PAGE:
Worried about Deflation
Jude Wanniski
February 20, 2004


The jitters in the stock market today following release of the CPI increase of 0.5% in January is absolutely related to the drop in the dollar/gold price, which fell another $15 today at one point and now is under $400. It is almost certainly headed lower as the markets assume Fed Chairman Alan Greenspan will be unable to maintain the happy talk about inflation being under control that he presented last week to the banking committees of Congress. But maybe he can. It will be hard in any of the various models that the Fed governors use to justify their actions in keeping the funds rate at 1%, when all the numbers coming in are pointing in the direction of higher consumer prices. There may be no escape from a rate hike. Where a benign CPI report today would have permitted Greenspan to "manage expectations," as we suggested earlier this week, today`s report knocks the props out from under the "patience" argument. Greenspan might be able to manage expectations to a degree, but he cannot manage the CPI and other broad price indices. Unless there is some reaction from the Fed, it certainly will open speculation that the governors are playing politics to benefit the administration, stretching every point to push rate hikes past Election Day.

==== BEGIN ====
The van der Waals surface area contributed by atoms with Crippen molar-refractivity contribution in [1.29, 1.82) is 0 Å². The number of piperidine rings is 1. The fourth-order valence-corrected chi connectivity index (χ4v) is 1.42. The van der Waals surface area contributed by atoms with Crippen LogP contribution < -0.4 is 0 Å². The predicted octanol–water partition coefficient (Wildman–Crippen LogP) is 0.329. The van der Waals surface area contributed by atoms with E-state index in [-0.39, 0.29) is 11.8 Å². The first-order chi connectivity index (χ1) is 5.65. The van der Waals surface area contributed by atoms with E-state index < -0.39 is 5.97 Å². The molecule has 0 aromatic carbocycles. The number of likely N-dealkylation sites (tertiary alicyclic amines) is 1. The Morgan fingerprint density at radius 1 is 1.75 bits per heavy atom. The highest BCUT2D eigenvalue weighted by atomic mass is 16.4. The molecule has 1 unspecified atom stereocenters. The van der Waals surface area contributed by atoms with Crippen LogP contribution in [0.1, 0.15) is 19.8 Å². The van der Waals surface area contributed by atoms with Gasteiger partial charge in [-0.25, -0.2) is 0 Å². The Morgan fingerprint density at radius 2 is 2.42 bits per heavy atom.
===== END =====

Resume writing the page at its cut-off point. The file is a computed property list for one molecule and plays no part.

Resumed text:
Once the Fed removed those two words "considerable period" from its statement on how long it would leave the funds rate at 1%, it moved to the other side of the slippery slope, which is why we have to worry about another deflation even as Greenspan is forced to worry about an outbreak of inflation. The economy is expanding because of the favorable tax climate and the end of the last monetary deflation, but now that the incipient inflation we have argued began last year when gold moved up over $350 oz is producing the lagged price numbers, it is easy enough to imagine playing the same game all over again. When gold falls in $10 or $15 chunks, it does not take long to get back to $350. This still is where we think gold belongs if inflationary and deflationary trains were to be brought to a joint standstill. However, those nominal dollar prices that have boosted equity values will be yanked out. This really is going to be the first good test we have of Greenspan`s ability to bring the rest of the FOMC along with him as he first attempts to manage these market jitters with some well chosen words.

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